As if to offer a counterpoint to this stupefying rhythm, battlefield victory conditions adjust during the match while AI-controlled commanders, both friend and foe, join the fray. This doesn't make the action any less lifeless, but it does lead to occasional mission losses that feel too much out of your own control. A friendly unit may join your attack on one of Gundam 2's large, predictable bosses, only to fall in battle and end the mission, no matter how much you try to distract your towering adversary. If you look for respite from this monotonous routine, you might get a few moments of enjoyment out of War Mode, in which you and a local buddy compete to fulfill various mission requirements. The other two multiplayer modes are useless deathmatch variants that feature no AI-controlled hordes, and are therefore even less amusing than the Mission and Official modes (which can be "enjoyed" in split-screen co-op with a friend, assuming that the mission supports it). Who would have thought that there was a way of making the Dynasty Warriors formula even more boring?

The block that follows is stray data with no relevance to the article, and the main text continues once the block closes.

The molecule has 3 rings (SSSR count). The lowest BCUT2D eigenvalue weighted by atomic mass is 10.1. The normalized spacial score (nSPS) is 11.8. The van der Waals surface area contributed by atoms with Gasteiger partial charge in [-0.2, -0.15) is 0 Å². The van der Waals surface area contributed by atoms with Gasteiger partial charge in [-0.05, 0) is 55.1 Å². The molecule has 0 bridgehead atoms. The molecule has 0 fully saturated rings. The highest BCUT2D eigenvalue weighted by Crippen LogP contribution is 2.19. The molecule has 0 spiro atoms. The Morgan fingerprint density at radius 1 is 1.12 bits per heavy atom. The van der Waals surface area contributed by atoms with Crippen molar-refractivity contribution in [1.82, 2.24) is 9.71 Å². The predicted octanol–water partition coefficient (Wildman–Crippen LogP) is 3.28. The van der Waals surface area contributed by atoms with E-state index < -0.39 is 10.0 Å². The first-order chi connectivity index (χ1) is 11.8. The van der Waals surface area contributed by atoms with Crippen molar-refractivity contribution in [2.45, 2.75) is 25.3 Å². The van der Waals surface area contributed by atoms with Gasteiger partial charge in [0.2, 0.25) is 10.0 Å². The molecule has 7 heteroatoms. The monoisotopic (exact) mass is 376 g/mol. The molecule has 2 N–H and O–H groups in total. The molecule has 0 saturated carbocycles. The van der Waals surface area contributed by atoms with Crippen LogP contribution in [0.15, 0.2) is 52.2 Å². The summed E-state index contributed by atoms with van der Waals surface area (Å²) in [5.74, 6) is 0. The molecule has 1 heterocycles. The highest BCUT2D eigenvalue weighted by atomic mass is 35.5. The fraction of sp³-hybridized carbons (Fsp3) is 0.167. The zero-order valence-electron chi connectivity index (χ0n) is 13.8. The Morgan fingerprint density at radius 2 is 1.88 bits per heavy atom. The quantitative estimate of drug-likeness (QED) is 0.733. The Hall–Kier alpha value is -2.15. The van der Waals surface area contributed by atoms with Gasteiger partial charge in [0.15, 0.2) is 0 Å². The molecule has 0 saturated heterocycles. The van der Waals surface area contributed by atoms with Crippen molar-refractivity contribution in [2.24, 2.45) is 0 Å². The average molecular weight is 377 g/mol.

Take that, clone army!
At the very least, Dynasty Warriors: Gundam 2 offers a chilling vision of the future--a future in which robots will walk on an invisible surface in the middle of space and attack each other with flaming scorpion tails. Unfortunately, the PlayStation 2 version's limited draw distance makes space feel even emptier than it is on other platforms, and the land-based locales look hideous. They lack detail and personality, and feature a skewed sense of proportion. Gundams are enormous mobile suits multiple stories tall, yet they feel like small toy robots duking it out within forests of microscopic trees. Some of the attacks look colorful and produce a nice smattering of special effects, but they are small flashes in an otherwise homely game.
Nevertheless, Dynasty Warriors: Gundam 2 is not an aggressively awful game; it's just aggressively boring. Yet Koei keeps churning these games out (and selling them) at an alarming rate, so it's unlikely that we'll see a shift to a more exciting approach in the near future. Rather than spending time slogging through such triteness, imagine the different ways that you could make a game featuring giant robots even less exciting. Sadly, you probably can't.